To catch a meal, a determined northern gannet slices into the waters off the island of Noss in Shetland, Scotland. The diving birds can break the water’s surface at 70 miles an hour and have nostrils that seal shut, allowing them to dive to depths up to 50 feet. “I took this picture … from a small boat using an underwater housing,” Your Shot photographer Felipe Foncueva explains, “surrounded by thousands of gannets flying, diving, and shouting around me.”

Reblogged from National Geographic

Close encounter


While diving in the Galápagos Islands, Sandro Lonardi took a break between dives to snorkel with sea lions. “At first they were all on the island, but slowly they entered the water and started to play with us,” says the Your Shot member. “They were a bit shy, but as I started to imitate them, they become more familiar and started to get closer and closer. It was a great moment.”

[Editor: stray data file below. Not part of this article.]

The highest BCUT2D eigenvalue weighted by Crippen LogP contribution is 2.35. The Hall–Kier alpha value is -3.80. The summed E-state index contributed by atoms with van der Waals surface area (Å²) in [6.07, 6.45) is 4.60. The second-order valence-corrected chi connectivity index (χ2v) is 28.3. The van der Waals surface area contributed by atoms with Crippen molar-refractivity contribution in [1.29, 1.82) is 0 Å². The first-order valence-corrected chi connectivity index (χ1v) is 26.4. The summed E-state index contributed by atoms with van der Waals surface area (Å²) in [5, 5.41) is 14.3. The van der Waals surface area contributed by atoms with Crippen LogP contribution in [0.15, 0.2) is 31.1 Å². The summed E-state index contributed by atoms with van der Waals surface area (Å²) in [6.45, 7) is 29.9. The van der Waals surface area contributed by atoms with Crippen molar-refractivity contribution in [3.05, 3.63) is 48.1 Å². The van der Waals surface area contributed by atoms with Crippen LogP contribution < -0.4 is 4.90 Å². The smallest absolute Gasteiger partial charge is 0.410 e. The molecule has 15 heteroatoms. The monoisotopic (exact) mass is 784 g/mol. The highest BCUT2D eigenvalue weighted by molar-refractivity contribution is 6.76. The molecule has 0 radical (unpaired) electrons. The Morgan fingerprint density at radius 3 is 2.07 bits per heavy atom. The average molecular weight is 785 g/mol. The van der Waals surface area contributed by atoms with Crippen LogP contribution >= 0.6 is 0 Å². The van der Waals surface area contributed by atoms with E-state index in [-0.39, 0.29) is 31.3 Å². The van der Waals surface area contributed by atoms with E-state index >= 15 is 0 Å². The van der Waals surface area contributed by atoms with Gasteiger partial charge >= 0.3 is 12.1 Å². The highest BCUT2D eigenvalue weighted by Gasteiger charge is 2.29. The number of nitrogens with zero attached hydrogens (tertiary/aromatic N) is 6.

Reblogged from National Geographic

Diving with a humpback whale and her calf

A whopping 18,000 photographers submitted their photos to the 2015 National Geographic Traveler Photo Contest, and the judges had to narrow the competition down to just ten prize winners. The coveted first prize went to Mexican photographer Anuar Patjane for his underwater photo of a humpback whale and her calf.

“Diving with a humpback whale and her newborn calf while they cruise around Roca Partida … in the Revillagigedo [Islands], Mexico. This is an outstanding and unique place full of pelagic life, so we need to accelerate the incorporation of the islands into UNESCO as [a] natural heritage site in order to increase the protection of the islands against the prevailing illegal fishing corporations and big-game fishing.”


Patjane’s breathtaking black and white photo earned him an eight-day National Geographic Photo Expedition to Costa Rica and the Panama Canal with airfare for two.

Reblogged from PictureCorrect